Social Studies & Science Paraeducator
Our social studies and science paraeducator has one very strong philosophy in life and that is that “every individual success is based on a collective effort.”
“Once upon a time, there’s always going to be someone who inspired us, or supported us, or gave us an idea, or shared an experience with us. It could be anything that made us who we are,” said Sam Soun, the paraeducator in our high school program at the main campus.
Sam feels confident about this philosophy because his own life has served as strong testament to its validity. Sam, who was born in the war-torn country of Cambodia, spent several years of his youth in a Thailand refugee camp trying to escape the war. Eventually, Sam’s family sought refuge in the United States and Sam was transported to the Tenderloin of San Francisco.
Because of this, Sam knows that if it had not been for several people along the way, he may not be where he is today. One organization in particular gave Sam the tools he needed to pull himself out of his circumstances – one organization which was not dissimilar to Highlands.
Sam was first introduced to this organization as a child, going in for food or clothing donations with his mother, but later on in life, when his father had left the home and his mother passed away, the organization took notice of Sam once again.
“They remembered me,” Sam said. “And they just asked like, ‘Hey we see you doing this or that and making changes…would you like to be a part of this program?’”
By belonging to this community, Sam was given the means to remove himself from the chaos that had once been his life. He began working multiple jobs, got custody of his younger sister at the age of 19, and acquired his GED.
“To be honest with you, when I dropped out of school in sixth grade, I never thought I would get a GED and college seemed far, far, far off – beyond imagination really,” he said.
What once seemed only a dream, Sam saw as a reality when he moved to the green hills of Eugene, Oregon and began attending community college. This move was due to two more components of the “collective effort” which had influenced his life thus far. They were his life partner, who was moving to Oregon to do her PhD at the University of Oregon, and a philanthropic sociology professor, who had spent time at Sam’s community organization teaching college courses to youth growing up in the Tenderloin.
“Once I left the hood, things just changed for me,” Sam said. “And I think it was a positive change because I got out of an environment that was sucking everything out of me.”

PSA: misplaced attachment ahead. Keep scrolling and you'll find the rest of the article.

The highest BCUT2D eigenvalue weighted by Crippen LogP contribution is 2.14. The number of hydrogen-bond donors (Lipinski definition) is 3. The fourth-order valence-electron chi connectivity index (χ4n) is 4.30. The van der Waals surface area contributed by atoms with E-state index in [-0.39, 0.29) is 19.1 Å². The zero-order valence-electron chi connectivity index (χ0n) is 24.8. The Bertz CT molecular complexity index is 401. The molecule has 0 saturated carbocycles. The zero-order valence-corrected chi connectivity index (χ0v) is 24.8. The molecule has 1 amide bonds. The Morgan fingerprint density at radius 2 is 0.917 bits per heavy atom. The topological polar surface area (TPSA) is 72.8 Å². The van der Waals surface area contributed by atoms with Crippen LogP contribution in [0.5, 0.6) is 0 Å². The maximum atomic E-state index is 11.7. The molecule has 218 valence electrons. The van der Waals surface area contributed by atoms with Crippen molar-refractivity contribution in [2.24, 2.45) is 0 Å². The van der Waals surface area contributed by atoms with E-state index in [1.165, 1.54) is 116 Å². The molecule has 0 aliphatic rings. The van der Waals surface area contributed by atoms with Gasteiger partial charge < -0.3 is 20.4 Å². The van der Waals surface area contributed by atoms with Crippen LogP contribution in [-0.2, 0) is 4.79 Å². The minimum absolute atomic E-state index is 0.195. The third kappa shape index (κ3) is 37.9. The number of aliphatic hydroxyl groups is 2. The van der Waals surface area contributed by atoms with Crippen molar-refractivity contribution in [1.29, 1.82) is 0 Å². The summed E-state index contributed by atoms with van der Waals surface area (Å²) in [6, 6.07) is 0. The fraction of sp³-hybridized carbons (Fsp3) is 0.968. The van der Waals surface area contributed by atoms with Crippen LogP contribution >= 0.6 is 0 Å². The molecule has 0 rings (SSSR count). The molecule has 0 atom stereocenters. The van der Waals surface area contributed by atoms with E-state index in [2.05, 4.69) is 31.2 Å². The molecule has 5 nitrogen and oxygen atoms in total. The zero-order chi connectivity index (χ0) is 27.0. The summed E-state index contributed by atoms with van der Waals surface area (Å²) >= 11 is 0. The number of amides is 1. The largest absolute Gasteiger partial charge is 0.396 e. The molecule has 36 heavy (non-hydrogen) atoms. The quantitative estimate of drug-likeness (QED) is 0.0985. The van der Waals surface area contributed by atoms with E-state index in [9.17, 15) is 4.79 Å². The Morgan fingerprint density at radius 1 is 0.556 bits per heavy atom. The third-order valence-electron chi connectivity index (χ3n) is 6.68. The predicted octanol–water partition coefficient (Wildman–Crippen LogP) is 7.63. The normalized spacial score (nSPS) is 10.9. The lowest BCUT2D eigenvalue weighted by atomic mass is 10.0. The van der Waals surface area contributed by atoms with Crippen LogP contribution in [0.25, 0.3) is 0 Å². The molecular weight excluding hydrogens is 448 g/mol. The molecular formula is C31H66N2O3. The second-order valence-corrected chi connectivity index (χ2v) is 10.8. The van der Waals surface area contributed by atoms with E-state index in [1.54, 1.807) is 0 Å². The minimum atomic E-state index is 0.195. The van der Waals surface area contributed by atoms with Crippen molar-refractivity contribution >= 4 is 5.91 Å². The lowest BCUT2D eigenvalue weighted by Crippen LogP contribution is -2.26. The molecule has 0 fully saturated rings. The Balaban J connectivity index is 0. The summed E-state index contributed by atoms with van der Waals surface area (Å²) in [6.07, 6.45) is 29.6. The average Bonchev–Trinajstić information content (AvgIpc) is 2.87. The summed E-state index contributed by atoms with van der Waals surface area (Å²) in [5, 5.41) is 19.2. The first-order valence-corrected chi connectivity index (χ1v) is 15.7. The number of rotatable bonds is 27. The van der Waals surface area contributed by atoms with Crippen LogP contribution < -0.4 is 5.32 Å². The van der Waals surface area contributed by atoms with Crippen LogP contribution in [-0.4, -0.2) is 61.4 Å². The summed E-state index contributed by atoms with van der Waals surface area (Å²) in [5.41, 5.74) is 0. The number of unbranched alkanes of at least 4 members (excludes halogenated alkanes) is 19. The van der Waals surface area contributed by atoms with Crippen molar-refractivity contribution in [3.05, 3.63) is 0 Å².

Once he made that move, he started to find success. After about a year, he transferred to the University of Oregon where he acquired his Bachelor’s in Sociology.
While Sam felt the move gave him the perspective, he needed to continue moving forward with his own life, he still feels very connected to and grateful for the experiences he had growing up in San Francisco’s Tenderloin.
“I did benefit a lot from that environment. Based on the people I met, I have learned to become very resilient – based on the things I went through, based on the things the neighborhood threw at me,” Sam recalls. “To have a different perspective in life – to be able to analyze and observe how social systems work is a positive thing. And I like to focus on the positive.”
Sam says the influence of that sociology professor in particular allowed him to view his circumstance through an outsider’s lens – it allowed him to subtract himself from the equation.
“From being a part of it, I can see that the inner city level is simply a basis where it’s kind of like a containment zone,” he said. “A place to contain specific, unresolved issues from spreading to the outer, more affluent communities and neighborhoods. It makes me really upset sometimes to ponder about this. ‘Why do you bring people into places like where I lived?’ You see the pattern everywhere, right? You see refugees by the masses coming into the hood – being told, ‘Hey come in, come in, we’ll help you! Opened arms.’ But really you’re offering for someone to enter, but then you’re making them crawl.”
This exact kind of injustice is what brought Sam to apply at Highlands as a paraeducator.
Sam, who had a strong background in social work and event coordination, had begun a career in education before realizing just how much he missed the social work aspect to it all.
“I was visiting my clients, about eight who were Highlands students in partnership with SHRA, and hearing their stories, empowered me. I fed off their energy and the motivation they had to make steps – to make changes, positive changes, to better themselves, and to be positive examples for their peers and their children,” Sam said.
Upon hearing more about Highlands, Sam realized that a career at Highlands would set him up in an industry which addressed both sides of the coin – education and social service.
“So I started thinking that maybe I should look into this Highlands thing because I like both of those things a whole lot,” Sam said. “I can provide some kind of emotional support, social support, and provide academic services. And it’s something more tangible. When you can provide people with something like a high school diploma or a college certificate. It’s tangible. It doesn’t necessarily guarantee success in life, but what it does is it helps increase your likelihood of success.”
Sam has only been at Highlands for two months, but he says he can already appreciate the camaraderie he sees every day.
“People here are willing to lend a hand and pull each other up, and I like that about this school, “ he said. “I love that attitude that all of our students and staff have – that we stick together, we keep showing up, we keep working, and we work hard individually and collectively.”